Amnesty New Zealand says John Key should do more than a "quiet tick-the-box exercise" in raising human rights with Saudi leaders

Amnesty New Zealand says John Key should do more than a "quiet tick-the-box exercise" in raising human rights with Saudi leaders

Amnesty International new Zealand is calling for Prime Minister John Key to speak up about women's rights, beheadings and torture when he meets Saudi Arabia's leaders. The human rights organisation says it welcomes Mr Key's comments that he will raise human rights concerns in his talks in the kingdom on Tuesday, but he needs to do more than a "quiet tick-the-box exercise".

"Saudi Arabia is a country with a complete disregard for human rights, where torture is used to extract confessions, and already this year more than 50 people have been executed most beheaded," Amnesty's New Zealand executive director Grant Bayldon said.

"Amnesty International encourages Mr Key to raise specific human rights issues in Saudi Arabia, such as women's rights, the death penalty, including beheadings, torture and the sham justice system.

"We also call on the prime minister to raise the case of Raif Badawi, the Saudi writer sentenced to 1000 lashes and possible execution after setting up an online political forum."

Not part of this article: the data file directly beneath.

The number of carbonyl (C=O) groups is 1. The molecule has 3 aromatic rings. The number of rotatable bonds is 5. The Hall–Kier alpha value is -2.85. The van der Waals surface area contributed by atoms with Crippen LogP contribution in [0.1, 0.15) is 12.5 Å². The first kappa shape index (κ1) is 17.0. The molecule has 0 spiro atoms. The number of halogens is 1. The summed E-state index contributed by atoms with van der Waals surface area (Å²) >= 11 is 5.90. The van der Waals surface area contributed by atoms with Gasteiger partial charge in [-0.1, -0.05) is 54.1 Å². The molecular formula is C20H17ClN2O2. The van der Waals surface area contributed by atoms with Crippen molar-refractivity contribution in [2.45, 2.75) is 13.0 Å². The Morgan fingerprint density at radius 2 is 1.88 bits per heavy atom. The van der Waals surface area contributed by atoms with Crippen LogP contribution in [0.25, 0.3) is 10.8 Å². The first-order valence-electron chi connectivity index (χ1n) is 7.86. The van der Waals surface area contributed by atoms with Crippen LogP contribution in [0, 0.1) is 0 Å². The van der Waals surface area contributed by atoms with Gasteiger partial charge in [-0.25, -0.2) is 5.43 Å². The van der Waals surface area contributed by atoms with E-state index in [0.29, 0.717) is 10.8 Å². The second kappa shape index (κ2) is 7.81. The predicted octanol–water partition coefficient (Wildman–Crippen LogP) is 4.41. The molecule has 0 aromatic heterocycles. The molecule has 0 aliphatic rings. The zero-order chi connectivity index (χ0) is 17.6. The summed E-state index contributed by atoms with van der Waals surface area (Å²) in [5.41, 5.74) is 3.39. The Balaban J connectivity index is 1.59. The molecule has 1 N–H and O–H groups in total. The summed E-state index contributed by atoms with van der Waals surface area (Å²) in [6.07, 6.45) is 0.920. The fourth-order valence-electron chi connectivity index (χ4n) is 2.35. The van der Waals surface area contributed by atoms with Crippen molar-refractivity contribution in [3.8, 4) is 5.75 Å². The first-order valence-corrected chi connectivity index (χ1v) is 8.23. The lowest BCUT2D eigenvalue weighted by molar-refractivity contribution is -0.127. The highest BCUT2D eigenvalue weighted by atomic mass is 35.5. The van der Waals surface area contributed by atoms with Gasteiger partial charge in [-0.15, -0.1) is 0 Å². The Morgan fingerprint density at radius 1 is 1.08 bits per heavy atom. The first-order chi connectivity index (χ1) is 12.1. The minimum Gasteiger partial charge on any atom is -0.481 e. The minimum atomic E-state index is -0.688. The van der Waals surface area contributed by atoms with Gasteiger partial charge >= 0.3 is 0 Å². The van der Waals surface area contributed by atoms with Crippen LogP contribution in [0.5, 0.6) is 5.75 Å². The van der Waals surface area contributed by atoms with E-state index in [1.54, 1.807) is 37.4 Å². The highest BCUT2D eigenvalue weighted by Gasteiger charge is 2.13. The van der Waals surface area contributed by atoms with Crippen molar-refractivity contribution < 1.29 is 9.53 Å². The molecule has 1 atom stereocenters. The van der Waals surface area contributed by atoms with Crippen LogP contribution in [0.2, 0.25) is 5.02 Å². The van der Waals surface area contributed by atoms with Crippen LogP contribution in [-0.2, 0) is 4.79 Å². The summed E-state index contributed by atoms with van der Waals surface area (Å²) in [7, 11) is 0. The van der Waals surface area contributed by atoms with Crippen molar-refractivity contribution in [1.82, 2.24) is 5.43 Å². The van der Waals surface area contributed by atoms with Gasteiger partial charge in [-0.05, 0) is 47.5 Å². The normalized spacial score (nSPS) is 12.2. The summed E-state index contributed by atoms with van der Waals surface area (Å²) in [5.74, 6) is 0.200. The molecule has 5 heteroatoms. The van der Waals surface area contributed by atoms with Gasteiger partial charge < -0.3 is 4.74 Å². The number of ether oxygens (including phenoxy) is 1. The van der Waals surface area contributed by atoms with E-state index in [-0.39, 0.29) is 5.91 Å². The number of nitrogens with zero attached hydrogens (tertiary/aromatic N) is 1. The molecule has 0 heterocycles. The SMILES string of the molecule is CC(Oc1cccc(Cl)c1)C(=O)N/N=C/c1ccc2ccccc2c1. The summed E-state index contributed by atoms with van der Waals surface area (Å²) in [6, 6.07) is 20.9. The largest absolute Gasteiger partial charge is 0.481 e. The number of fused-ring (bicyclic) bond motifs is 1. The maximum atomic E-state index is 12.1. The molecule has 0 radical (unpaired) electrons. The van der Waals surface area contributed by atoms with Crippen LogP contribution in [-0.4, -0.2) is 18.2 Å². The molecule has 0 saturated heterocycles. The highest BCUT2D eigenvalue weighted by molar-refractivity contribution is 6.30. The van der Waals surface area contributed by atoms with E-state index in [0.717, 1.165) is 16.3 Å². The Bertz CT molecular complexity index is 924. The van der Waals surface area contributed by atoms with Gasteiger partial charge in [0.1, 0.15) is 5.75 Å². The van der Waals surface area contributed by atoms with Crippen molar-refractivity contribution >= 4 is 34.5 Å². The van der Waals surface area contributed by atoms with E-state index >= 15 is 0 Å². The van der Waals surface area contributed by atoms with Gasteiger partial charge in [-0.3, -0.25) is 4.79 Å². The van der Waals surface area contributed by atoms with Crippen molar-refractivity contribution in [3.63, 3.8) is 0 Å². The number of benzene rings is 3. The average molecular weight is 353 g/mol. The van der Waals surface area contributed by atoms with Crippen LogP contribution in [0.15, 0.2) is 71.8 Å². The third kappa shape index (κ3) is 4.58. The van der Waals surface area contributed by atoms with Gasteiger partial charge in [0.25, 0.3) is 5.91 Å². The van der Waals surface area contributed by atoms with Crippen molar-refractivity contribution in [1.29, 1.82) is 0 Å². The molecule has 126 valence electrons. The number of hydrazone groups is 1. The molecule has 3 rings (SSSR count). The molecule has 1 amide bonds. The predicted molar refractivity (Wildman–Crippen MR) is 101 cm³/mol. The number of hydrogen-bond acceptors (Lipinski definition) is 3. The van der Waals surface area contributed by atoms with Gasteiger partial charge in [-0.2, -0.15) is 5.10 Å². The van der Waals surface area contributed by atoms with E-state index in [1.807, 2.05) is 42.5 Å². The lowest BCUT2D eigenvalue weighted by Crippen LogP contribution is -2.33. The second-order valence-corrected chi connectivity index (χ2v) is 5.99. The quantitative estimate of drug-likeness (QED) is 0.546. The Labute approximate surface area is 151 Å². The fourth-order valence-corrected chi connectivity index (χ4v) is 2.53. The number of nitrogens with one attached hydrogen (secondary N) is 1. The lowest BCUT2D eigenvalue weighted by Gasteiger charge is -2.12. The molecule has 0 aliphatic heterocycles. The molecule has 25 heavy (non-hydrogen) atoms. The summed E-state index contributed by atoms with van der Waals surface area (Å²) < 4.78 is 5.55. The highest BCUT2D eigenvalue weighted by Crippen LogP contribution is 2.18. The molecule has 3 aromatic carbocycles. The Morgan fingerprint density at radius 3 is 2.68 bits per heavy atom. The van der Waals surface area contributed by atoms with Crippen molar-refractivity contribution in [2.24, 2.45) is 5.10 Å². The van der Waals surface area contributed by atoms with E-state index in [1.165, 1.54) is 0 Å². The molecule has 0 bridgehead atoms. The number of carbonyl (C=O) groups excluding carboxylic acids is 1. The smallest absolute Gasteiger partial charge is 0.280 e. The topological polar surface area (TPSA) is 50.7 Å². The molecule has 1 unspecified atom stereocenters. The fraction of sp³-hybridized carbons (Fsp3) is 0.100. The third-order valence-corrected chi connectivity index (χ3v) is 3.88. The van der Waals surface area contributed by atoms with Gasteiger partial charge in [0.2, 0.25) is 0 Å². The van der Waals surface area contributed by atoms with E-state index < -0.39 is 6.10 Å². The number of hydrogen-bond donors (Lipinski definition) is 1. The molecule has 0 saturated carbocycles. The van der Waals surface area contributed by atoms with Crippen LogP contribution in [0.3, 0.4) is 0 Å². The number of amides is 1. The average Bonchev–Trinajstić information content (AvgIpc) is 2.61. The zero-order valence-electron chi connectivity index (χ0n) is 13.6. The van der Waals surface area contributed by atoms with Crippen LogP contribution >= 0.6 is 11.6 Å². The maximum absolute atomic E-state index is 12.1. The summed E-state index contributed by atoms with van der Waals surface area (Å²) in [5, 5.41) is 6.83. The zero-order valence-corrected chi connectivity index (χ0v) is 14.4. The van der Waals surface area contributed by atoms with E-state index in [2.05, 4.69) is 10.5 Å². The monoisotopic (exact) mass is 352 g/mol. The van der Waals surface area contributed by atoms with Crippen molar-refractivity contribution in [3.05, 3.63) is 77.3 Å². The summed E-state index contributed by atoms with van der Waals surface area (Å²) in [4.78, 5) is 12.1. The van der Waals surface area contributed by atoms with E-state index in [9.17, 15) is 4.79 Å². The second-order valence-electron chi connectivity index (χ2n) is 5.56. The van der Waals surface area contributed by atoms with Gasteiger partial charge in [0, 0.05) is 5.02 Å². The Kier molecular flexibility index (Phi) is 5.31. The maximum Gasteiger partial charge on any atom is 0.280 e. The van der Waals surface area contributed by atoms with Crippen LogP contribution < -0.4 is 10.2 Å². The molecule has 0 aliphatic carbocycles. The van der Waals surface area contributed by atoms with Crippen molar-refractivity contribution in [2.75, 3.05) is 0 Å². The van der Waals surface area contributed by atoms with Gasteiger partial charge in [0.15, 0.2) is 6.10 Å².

At the weekend the Green Party said Mr Key should not be considering a trade deal with Saudi Arabia where women are not allowed to drive cars and are subject to male supervision for many activities.

"John Key sent our men and women to war on the premise that ISIL beheads people, yet he is more than willing to be wined and dined by a leader that has beheaded 65 people this year alone," Greens human rights spokeswoman Catherine Delahunty said.

Mr Key told TVNZ's Q+A programme he rejected Saudi's actions, but unlike ISIL they were "taking it against their own citizens".

"They're not looking to basically get to the point where they murder New Zealanders in their own country or in parts of the region that they travel to simply because we disagree with their perspective on the world," he said.

A free trade agreement would allow the countries to build a stronger relationship from which they could talk about a range of issues including human rights abuses, he said.

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